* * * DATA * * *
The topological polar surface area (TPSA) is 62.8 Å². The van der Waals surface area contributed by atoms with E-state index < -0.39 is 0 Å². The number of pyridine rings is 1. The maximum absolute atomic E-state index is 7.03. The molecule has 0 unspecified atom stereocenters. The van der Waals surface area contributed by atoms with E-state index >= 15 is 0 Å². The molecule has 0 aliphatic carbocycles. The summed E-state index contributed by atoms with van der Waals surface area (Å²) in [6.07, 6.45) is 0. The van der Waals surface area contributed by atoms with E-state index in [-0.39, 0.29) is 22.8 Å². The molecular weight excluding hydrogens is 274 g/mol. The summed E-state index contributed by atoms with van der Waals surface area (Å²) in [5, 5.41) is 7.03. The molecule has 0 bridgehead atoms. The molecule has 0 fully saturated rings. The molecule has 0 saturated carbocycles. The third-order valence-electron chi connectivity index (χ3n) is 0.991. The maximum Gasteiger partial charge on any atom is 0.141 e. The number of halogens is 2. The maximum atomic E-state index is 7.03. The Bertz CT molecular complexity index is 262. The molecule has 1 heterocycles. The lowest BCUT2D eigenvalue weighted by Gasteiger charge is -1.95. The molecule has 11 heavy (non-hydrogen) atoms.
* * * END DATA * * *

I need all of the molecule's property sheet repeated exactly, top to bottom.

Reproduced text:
The topological polar surface area (TPSA) is 62.8 Å². The van der Waals surface area contributed by atoms with E-state index < -0.39 is 0 Å². The number of pyridine rings is 1. The maximum absolute atomic E-state index is 7.03. The molecule has 0 unspecified atom stereocenters. The van der Waals surface area contributed by atoms with E-state index >= 15 is 0 Å². The molecule has 0 aliphatic carbocycles. The summed E-state index contributed by atoms with van der Waals surface area (Å²) in [6.07, 6.45) is 0. The van der Waals surface area contributed by atoms with E-state index in [-0.39, 0.29) is 22.8 Å². The molecular weight excluding hydrogens is 274 g/mol. The summed E-state index contributed by atoms with van der Waals surface area (Å²) in [5, 5.41) is 7.03. The molecule has 0 bridgehead atoms. The molecule has 0 fully saturated rings. The molecule has 0 saturated carbocycles. The third-order valence-electron chi connectivity index (χ3n) is 0.991. The maximum Gasteiger partial charge on any atom is 0.141 e. The number of halogens is 2. The maximum atomic E-state index is 7.03. The Bertz CT molecular complexity index is 262. The molecule has 1 heterocycles. The lowest BCUT2D eigenvalue weighted by Gasteiger charge is -1.95. The molecule has 11 heavy (non-hydrogen) atoms.